MAGIC MARKET WEEK is the largest global market week for contemporary men’s and women’s apparel, and the most comprehensive destination for fashion buyers and brands in the world. The Symphony team went out to Las Vegas to talk to some of the world’s most prominent brands about challenges fashion retailers are facing today.
“En-Trend” Comes at a Cost.
Seasonal trends and ever-changing tastes create special challenges for fashion brands. It is not unusual for a single branch to launch over 1,000 new items every season, each requiring variants in color, pattern, and size each season. This creates two pain points for fashion brands: maintaining a consistent customer experience on line, and managing inventory flow offline.
With return rates of 20% – 30% industry-wide (more for shoes), managing fulfillment costs continues to be one of the key challenges for apparel brands of all sizes.
Lack of Mid-market Solutions.
Many retailers believe they are paying a premium for inventory technology and fulfillment service providers to handle the complexity of both their wholesale and direct-to-consumer businesses. Today’s mid-market retailers feel the pain of functioning in an underserved sector, and are actively looking to streamline their ecommerce solutions. There is an opportunity in the market for lower cost players, but only if service providers can achieve cost savings without sacrificing fulfillment quality and flexibility.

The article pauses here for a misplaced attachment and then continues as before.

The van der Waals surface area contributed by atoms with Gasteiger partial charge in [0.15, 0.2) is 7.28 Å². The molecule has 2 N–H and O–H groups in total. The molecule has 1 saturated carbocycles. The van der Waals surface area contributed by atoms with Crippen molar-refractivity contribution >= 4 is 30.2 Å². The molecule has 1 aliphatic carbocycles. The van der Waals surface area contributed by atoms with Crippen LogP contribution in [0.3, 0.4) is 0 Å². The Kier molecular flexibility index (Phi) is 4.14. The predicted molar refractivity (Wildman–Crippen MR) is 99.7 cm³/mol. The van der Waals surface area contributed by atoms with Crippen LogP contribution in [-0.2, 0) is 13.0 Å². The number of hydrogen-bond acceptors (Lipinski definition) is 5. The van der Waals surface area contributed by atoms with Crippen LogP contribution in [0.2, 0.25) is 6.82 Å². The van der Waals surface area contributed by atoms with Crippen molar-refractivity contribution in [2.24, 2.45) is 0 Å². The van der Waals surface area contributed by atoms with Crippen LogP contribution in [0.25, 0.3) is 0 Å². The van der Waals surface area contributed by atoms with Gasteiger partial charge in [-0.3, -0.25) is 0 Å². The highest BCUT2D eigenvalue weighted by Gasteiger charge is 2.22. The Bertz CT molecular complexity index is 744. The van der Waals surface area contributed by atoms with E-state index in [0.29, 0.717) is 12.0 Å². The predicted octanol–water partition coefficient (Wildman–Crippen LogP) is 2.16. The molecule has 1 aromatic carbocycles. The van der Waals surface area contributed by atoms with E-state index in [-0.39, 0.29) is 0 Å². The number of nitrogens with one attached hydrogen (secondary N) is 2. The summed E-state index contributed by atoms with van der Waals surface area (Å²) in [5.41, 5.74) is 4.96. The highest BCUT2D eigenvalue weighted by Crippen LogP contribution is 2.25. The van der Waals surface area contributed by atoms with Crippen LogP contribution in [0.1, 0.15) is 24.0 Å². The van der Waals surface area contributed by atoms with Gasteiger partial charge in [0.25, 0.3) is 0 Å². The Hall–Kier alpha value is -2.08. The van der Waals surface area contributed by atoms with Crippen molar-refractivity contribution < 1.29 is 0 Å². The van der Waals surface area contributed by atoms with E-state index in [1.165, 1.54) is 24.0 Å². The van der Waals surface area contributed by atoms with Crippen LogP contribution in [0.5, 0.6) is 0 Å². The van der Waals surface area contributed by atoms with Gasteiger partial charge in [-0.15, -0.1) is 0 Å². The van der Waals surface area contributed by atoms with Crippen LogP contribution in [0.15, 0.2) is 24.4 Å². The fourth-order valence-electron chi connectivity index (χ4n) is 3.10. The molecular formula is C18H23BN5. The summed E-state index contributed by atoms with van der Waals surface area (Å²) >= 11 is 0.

It’s Not Easy Being Small.
In ecommerce as in life, it’s tough to be the new guy and even tougher to be the little guy. Top 1000 brands invest heavily in infrastructure and marketing to create a customer experience that is almost impossible to replicate without economies of scale. Every time department stores like Saks, Nordstrom, and Walmart choose a Top 1000 brand over an emerging name, it makes it even harder for young brands to build a customer base.
Commerce is Changing. FAST.
While most brands we spoke with are engaged in a traditional “big box” distribution strategy, we were excited to meet brands that are aggressively pursuing direct customer relationships. Brands that “get” online commerce, like MissMe Denim, are generally younger, newer brands with young leadership and plenty of “hip factor.”
They realize ecommerce’s potential and can react quickly in order to find new pockets of demand. These brands are experts at nurturing customer loyalty and building long-term relationships directly with customers.
Despite these commonly voiced challenges, it is an exciting time to launch a new fashion brand. The opportunity to build stronger customer relationships and achieve higher margins means enormous upside potential for brands that are willing to play by some new rules. As ecommerce matures, we expect to see more brands experimenting with direct-to-consumer strategies. And we can’t wait to see the next evolution.